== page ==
KEY DATA: Home Sales: -3.4%/ Case-Shiller (Over-Year): +5.9%/ Philadelphia Fed Index (Non-Manufacturing): +1.4 points; Orders: +7.3 points
IN A NUTSHELL: “Housing sales may not be strong, but a lack of inventory is causing prices to continue to jump.”
WHAT IT MEANS: The housing market is likely to be a puzzle over the next few months as the two hurricanes created havoc in the market in Texas and Florida. And since Harvey hit during August, that month’s data are likely to be a bit skewed. So it wasn’t surprising to see that new home sales fell in August. But the decline could not be blamed on the weather as no region posted a gain. There was a little bit of good news in the report. Though still low on an historical basis, the number of homes on the market was the highest since June 2009. As for prices, the median declined while the average rose. What we are seeing is an increase in moderate priced homes and solid demand for the extremely high cost homes.
The reality is that home prices are likely to continue increasing and may even gap up a little if mortgage rates start to increase. There just isn’t a lot of supply out there and that goes for not just new homes but existing homes as well. The S&P Case Shiller National Home Price Index posted a faster gain in July. Only one of the twenty metro areas, Chicago, was down over the month. Except for Seattle on the high-side and Chicago and New York on the slow-side, most of the other cities saw their prices increase by between 5% and 7.5%, a pretty tight shot pattern.
As for the services component of the economy, if the Philadelphia region is any indicator, and it tends to be just that, the industrial sector is doing just fine. The Philadelphia Fed’s Non-Manufacturing Index rose in September, led by a jump in new orders. Even with sales rising faster, backlogs are building. Looking toward the future, while respondents were less certain about the general economy, they were more optimistic about their own companies.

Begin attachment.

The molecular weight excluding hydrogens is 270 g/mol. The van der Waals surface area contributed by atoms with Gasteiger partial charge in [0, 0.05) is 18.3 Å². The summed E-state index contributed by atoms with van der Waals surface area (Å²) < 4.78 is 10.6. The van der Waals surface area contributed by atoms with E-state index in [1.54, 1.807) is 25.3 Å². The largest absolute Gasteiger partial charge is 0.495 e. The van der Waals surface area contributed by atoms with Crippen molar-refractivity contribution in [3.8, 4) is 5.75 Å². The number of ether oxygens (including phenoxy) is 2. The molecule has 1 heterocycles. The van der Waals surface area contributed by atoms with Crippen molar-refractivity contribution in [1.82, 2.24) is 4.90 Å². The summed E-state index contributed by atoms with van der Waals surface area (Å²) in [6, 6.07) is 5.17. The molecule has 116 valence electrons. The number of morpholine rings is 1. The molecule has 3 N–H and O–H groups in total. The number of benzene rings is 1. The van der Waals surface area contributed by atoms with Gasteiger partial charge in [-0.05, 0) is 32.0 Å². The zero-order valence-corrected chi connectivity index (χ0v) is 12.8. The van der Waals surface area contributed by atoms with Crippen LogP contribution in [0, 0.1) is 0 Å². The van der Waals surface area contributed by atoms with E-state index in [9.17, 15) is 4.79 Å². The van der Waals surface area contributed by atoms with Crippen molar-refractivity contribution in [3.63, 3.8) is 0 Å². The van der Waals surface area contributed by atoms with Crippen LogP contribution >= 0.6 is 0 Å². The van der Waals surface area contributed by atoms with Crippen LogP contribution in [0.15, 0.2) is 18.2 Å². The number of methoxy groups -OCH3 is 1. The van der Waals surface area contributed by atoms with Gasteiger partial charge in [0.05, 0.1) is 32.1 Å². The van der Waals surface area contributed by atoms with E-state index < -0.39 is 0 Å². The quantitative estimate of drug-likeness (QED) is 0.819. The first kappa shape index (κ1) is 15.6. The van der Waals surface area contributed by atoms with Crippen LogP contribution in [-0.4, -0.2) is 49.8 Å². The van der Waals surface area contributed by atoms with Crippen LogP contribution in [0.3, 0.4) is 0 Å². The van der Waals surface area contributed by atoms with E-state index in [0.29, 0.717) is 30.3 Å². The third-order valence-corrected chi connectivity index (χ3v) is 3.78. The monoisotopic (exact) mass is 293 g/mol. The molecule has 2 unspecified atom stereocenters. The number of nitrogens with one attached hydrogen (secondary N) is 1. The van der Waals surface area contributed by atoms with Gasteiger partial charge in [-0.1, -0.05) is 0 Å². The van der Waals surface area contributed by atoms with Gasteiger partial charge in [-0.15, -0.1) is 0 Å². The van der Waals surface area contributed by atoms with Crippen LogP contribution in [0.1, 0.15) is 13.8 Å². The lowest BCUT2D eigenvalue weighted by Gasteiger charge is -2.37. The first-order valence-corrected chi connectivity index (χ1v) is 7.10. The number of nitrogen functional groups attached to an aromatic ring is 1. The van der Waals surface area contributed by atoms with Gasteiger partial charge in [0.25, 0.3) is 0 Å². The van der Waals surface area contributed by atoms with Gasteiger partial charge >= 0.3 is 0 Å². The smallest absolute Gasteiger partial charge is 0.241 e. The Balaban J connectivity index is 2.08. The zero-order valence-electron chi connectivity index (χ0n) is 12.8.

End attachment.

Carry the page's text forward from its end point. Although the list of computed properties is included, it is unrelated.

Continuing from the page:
MARKETS AND FED POLICY IMPLICATIONS: Next week, when we start getting September data, we will begin to see how the two hurricanes affected the economy. Until then, we can only assume that they slowed third quarter growth. I have marked my forecast down to under 2%, which puts me toward the bottom of most panels. I suspect other economists will be coming down if the data keep coming in as soft as they have. But fourth quarter is likely to be quite solid, assuming some rebuilding starts up and the government actually spends part of the money it has allocated to the recovery process. Meanwhile, the Fed will also be entering the equation as it will be reducing its balance sheet a touch. It is never easy to forecast any given quarter’s growth and when Mother Nature and the government combine to create chaos, it is almost impossible. So, the third and fourth quarter growth numbers should be viewed as aberrations. Whether investors get that is a different story as there is still hope that taxes will be cut (hope for reform is fading) and that alone is viewed as positive for stocks. But the rubber still has to meet the road and the politicians remain unwilling to actually work on a plan that both sides of the aisle can structure and support. That means the risk of another health care debacle is real if the Republicans overreach again and fail to get Democrats to buy in to their tax proposal.